Bird Show of North America sent me a myspace message about their show tonight. I’ve been thinking about getting some art for my room, so I thought I’d go. If that doesn’t make any sense to you, read on!
The first show I saw at The Break Room (um, Chop Suey) was Easy Big Fella. So, I’ve been going there for about ten years. However, I go very rarely. The best show I saw there was a free show starring Don Caballero! At any rate, I think I like how it’s set up these days. Plus, even though they “upgraded” to LED stage lighting, they have air conditioning! The crowd tonight was pretty limited, but not ridiculously so. It was a good scene and not full of pretentious jerks. Bonus!
I must apologize. I was screwing around making a weird synthesizer song with flute lead lines and didn’t leave until well after I wanted to. Also, I thought the rocking would start at 9 since doors were at 8. So, I only got to see about 30 seconds of Crown Aruba. The crowd was appreciative of that last thirty seconds. And they seemed like a fun band in all their sporting attire. I thought they were a new band by the way they were slowly getting off stage (taking cymbals off stands instead of taking the whole stands, for example), but it turns out they’ve been around at least four years. That’s what I get for making assumptions. And for showing up late.
Bird Show of North America
Listening to the music of BSoNA, you might not think it very special. It sounds great, has fantastic melodies, excellent tempo/dynamic/rhythmic changes, interesting composition and is generally pretty awesome. It’s clearly only drums and guitar, though. But why are there three names on their myspace page? And what is this “paints” instrument? OH! There’s painting involved! And, my friends, that’s what elevates this trio from pretty good to wow. BSoNA is the only band anywhere that can exchange the word “song” for the word “bird.” As in, “the next bird is the Scarlet Ibis.” All of their songs are about birds. While the guitarist and drummer craft lovely audio interpretations of the lives of these birds, a painter provides an actual visual interpretation of the bird. Difficult to do in just the few minutes of the song. I find myself wondering if he paints certain parts of the bird first because of the song or because of the necessity of how painting works. At any rate, after the set, all of the paintings, finished or not, go up for sale. $20 gets you a painting and a CD. $20 got me a sort-of-finished Chihuahuan Raven. I bought it because I liked how it wasn’t done yet. And it looks mean. And it’s probably my favorite Bird Show of North America song. The Snowy Egret is pretty good too, but the bird doesn’t look as badass as a Chihuahuan Raven. Folks, if you haven’t been to one of these shows, or if you just need a cool picture of a bird to hang on your wall and a story to tell your friends, go. They’re playing in Burien on September 6th at the art walk and in White Center on September 26th at Full Tilt Pinball and Ice Cream. You’ll thank me later.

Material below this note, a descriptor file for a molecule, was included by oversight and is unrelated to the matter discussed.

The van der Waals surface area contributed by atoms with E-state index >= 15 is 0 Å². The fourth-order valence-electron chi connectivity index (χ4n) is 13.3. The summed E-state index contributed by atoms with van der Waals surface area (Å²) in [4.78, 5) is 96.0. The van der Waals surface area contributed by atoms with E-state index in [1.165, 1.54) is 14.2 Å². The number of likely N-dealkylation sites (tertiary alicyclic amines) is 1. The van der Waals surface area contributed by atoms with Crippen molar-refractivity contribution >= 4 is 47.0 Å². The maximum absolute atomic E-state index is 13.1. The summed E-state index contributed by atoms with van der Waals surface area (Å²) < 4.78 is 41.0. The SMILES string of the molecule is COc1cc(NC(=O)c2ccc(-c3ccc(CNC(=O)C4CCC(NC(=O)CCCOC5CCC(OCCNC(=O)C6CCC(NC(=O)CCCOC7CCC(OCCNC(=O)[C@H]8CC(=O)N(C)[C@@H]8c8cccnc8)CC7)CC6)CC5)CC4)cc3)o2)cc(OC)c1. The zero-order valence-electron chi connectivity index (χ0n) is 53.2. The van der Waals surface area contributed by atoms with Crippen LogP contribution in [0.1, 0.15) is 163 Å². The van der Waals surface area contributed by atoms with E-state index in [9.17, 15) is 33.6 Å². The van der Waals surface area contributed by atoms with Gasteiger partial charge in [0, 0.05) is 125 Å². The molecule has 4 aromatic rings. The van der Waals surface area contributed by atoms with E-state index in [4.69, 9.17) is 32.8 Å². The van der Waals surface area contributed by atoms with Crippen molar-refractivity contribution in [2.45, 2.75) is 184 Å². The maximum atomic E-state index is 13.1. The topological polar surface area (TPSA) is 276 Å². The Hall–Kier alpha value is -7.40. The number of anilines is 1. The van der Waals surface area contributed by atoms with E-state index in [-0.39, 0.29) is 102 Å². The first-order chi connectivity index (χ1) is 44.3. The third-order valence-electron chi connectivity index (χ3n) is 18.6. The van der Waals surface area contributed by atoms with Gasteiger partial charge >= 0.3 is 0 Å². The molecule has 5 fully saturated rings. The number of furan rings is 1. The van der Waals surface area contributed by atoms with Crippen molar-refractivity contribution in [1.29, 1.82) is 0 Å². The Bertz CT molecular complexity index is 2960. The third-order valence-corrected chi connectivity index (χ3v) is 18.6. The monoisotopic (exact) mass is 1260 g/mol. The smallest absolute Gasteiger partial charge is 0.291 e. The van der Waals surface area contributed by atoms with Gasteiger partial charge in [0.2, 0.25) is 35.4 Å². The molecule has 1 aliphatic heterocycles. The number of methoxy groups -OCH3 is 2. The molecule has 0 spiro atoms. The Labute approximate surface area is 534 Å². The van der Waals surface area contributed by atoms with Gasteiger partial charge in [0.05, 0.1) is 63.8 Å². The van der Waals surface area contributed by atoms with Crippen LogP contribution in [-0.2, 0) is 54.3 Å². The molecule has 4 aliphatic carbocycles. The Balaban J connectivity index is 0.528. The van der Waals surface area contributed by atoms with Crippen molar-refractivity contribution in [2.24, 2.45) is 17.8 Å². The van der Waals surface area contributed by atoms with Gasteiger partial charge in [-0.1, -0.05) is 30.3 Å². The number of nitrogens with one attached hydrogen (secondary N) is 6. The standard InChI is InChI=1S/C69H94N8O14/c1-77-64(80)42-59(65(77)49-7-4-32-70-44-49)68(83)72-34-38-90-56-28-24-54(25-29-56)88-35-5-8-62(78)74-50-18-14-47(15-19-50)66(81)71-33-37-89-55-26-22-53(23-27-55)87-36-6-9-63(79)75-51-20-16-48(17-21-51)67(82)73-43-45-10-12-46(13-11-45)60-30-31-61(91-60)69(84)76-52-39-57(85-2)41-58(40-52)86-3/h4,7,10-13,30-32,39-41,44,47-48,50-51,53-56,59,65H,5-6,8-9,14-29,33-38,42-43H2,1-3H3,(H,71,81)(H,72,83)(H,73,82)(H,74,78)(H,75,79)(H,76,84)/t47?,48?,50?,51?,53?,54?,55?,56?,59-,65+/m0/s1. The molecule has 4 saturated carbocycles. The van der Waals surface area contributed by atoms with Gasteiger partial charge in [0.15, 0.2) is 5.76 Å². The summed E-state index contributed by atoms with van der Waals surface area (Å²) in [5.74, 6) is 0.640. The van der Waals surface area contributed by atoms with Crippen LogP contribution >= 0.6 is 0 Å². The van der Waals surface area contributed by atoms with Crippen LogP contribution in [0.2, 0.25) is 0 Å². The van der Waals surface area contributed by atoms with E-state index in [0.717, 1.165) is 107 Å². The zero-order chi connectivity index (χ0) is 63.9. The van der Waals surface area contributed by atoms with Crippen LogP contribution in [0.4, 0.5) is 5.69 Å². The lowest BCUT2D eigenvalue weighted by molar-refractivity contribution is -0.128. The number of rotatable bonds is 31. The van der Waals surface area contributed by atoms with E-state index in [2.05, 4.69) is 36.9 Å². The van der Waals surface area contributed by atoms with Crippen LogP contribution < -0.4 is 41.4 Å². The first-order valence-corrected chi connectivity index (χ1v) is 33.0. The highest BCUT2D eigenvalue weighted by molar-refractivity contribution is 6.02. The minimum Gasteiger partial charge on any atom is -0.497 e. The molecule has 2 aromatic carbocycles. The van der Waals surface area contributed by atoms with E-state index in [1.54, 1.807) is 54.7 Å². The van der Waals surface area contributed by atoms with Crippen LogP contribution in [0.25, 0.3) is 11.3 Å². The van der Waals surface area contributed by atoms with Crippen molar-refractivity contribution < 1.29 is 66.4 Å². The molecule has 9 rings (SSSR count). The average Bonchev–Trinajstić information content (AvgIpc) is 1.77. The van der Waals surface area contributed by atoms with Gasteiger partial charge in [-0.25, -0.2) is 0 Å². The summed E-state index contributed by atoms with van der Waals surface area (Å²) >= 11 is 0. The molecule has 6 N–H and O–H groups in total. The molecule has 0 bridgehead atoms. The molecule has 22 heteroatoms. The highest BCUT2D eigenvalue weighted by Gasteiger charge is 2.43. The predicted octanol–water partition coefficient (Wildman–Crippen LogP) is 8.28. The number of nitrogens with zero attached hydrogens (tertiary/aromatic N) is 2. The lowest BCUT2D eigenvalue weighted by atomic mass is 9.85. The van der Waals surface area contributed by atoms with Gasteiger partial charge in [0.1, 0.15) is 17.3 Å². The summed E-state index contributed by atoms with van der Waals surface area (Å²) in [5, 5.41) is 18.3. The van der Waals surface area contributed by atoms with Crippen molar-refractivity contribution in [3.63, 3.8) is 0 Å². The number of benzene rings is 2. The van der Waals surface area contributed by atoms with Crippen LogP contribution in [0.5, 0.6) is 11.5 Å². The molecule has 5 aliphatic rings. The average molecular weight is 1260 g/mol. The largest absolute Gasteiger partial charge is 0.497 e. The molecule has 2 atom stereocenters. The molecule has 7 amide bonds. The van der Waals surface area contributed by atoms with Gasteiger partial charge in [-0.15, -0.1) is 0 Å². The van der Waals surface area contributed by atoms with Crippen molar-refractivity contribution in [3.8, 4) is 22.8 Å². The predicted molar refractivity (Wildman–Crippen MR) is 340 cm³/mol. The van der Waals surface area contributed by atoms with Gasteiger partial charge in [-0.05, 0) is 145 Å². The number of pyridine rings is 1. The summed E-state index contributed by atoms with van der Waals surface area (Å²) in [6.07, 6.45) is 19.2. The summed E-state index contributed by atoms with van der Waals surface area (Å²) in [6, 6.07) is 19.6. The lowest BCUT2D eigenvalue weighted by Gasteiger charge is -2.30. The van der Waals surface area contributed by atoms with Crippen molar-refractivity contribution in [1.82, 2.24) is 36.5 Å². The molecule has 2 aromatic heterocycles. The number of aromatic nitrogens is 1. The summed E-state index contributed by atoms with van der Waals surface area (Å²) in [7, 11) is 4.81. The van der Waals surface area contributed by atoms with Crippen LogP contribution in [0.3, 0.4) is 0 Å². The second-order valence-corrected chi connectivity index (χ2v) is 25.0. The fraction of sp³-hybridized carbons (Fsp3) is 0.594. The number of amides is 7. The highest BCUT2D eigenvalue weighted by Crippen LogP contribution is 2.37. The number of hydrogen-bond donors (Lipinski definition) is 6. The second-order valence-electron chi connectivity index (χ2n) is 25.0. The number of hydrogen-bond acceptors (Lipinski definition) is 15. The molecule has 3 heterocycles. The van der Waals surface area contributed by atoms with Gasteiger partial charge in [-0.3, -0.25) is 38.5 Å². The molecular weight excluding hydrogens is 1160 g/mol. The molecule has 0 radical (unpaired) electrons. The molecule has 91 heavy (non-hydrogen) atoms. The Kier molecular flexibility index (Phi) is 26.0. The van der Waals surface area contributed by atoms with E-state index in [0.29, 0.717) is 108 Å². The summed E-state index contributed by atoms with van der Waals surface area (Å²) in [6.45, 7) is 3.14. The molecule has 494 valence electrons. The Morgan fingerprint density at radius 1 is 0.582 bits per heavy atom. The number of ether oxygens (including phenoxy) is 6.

I’m getting real tired so I’m going to just stream of consciousness this one out. delays, echoes, all the high notes, weird tunings, the guitar amp also broadcasts the radio but not on purpose, michael stipe on drums, the quietest girl vocals ever (but kind of like the vocalist from the fastbacks!), a clarinet hanging out on stage, sounds like three people playing three separate songs at the same time or maybe the people in separate rooms trying to guess what the other is playing but can only get the rhythm right because there is windows that allow them to see each other. the songs were slow and layered and intricate and weird. i wanted to stay and hear the clarinet. i wanted to figure out what the heck was going on. but i was incapable. i took my Chihuahuan Raven and left.
i put on some American Football and smiled a little on the drive home.